Saturday, 16 March 2013

Film Review #48

I Am Legend (2007)
Director: Francis Lawrence Starring: Will Smith, Alice Braga, Charlie Tahan, Dash Mihok, Salli Richardson, Willow Smith, Emma Thompson

Certificate: 15 Running Time: 96 Minutes

Tagline: "The last man on Earth is not alone"

Adapting a novel to film must be a damn tricky business at the best of times. This particular effort is actually the third attempt to place Richard Matheson's book on film following The Last Man On Earth (1964) and The Omega Man (1971), and the first to use the book's original name, but none of them have earned (or even asked for, in some cases) the endorsement of the author. Armed with a big budget and the very latest in ultra-fancy technology however, Lawrence's attempt to finally do justice to the celebrated book must surely be in with a good chance? I didn't actually get to find this out until just a few days ago when I finally got around to watching this well-liked film (see, it's not just games it takes me a while to get around to!). Despite its popularity, I've always been in two minds as to whether to watch it. Films set in post-apocalyptic worlds are always at least intriguing, but I couldn't really give two pieces of monkey crap about zombie films, which I've always been under the impression this is.

We open with Dr. Alice Krippin (Thompson) being interviewed on some news or chat show who is proudly revealing that she's developed a cure for cancer using a genetically-engineered variant of the measles virus. After this short segment we cut to New York three years later which has apparently long been deserted save for lone survivor LTC Robert Neville (Smith) who we later discover is (or was) a military virologist. He spends his days driving around the city looking for supplies and hunting deer, or in his basement laboratory trying to find a cure for a virus that mutated from Dr. Krippin's cancer cure and has apparently decimated Earth's population leaving him as, to the best of his knowledge, the only human survivor due to a natural immunity to the virus. However, as implied by the tagline, being the last human doesn't necessarily mean he's the last creature of any kind. After all, there must be a reason he doesn't go out at night, instead boarding up his house with metal shutters.

Indeed, as we later discover, not all the victims of the virus were killed outright - only about 90% had that 'luxury'. The rest, with the apparent exception of Robert only, were mutated into 'Darkseekers' - unpleasant, not to mention aggressive creatures whose abilities/demeanour falls somewhere between that of vampires and zombies. Director Lawrence has opted for CG to portray these clots resulting in creatures with some impressive abilities. The lead Darkseeker (Mihok), however, spends much of his time bellowing like Gollum's older brother - perhaps because, sadly, the visual effects aren't that great. That's the only blemish on an otherwise stunning-looking film though. Whilst the story may not necessarily stick to the plot of book too stringently, the post-apocalyptic world (okay, New York) is fantastically realised.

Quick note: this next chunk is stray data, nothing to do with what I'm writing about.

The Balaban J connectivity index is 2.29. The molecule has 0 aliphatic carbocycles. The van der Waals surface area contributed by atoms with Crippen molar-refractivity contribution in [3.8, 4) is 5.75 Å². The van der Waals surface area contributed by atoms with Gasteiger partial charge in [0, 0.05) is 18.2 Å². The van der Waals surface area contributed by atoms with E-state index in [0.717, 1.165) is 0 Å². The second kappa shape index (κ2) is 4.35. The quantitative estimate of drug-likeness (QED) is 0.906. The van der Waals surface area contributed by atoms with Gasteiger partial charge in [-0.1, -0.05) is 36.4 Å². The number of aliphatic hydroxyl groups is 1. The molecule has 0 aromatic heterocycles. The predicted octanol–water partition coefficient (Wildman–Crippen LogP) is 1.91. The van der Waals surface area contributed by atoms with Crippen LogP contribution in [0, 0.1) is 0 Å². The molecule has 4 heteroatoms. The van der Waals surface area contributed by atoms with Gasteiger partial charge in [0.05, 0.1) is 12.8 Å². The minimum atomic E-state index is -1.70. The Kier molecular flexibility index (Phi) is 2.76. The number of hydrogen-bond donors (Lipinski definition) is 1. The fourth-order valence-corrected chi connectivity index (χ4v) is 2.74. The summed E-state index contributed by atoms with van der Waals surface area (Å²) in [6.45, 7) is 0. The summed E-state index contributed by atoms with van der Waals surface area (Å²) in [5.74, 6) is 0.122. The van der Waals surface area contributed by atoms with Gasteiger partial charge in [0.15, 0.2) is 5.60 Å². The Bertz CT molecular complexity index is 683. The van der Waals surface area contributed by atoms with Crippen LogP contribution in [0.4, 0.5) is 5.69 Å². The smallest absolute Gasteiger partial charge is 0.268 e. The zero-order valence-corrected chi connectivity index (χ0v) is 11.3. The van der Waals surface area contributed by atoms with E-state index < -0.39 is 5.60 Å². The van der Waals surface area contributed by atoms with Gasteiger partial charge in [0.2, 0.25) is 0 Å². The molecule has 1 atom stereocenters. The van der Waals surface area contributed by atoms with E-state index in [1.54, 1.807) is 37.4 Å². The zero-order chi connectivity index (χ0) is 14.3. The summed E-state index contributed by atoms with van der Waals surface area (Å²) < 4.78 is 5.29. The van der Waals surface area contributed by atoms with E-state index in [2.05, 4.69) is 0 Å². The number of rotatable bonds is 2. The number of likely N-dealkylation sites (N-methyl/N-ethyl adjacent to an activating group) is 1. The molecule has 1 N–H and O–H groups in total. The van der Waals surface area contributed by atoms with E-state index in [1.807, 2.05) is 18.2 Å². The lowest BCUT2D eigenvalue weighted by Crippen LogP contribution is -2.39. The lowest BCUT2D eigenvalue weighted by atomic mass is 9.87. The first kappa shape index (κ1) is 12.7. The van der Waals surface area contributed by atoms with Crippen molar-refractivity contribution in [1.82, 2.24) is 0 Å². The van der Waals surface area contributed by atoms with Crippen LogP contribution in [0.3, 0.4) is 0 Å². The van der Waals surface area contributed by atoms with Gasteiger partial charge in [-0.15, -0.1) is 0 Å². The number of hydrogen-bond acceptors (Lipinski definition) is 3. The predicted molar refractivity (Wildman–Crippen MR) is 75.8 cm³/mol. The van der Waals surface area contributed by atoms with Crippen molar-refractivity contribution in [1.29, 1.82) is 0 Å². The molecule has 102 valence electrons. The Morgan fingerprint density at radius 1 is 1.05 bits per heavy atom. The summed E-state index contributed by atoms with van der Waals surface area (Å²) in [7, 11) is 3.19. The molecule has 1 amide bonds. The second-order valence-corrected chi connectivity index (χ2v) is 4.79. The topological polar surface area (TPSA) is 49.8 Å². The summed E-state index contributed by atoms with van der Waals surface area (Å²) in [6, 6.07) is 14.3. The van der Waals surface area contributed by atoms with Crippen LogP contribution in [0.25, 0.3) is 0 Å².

Thanks partly to this, the first two thirds or so of the films are completely compulsive viewing. The streets, strewn with long-abandoned vehicles and odd pieces of debris, are visited by occasional wild animals but are otherwise overgrown with weeds and eerily silent. This all creates a superb atmosphere but even more impressive is Will Smith's performance. I suppose it was a mighty helpful coincidence that the only survivor was military trained and a virologist too, as opposed to a lazy, obese, benefits scrounger, but even so he is a revelation here. At the beginning he talks only to his faithful hound, Sam, and mannequins he's arranged as 'customers' in stores he visits for supplies, but the constant loneliness would affect anyone eventually and the gradual decline of his mental state is brilliantly, and at times heart-wrenchingly portrayed by Smith. This if nothing else makes the film very watchable but, although the dodgy CG and a weaker final act do let the side down a little, I Am Legend is still sufficiently intriguing and well enough executed to be a mighty entertaining hour and a half.

RKS Score: 7/10

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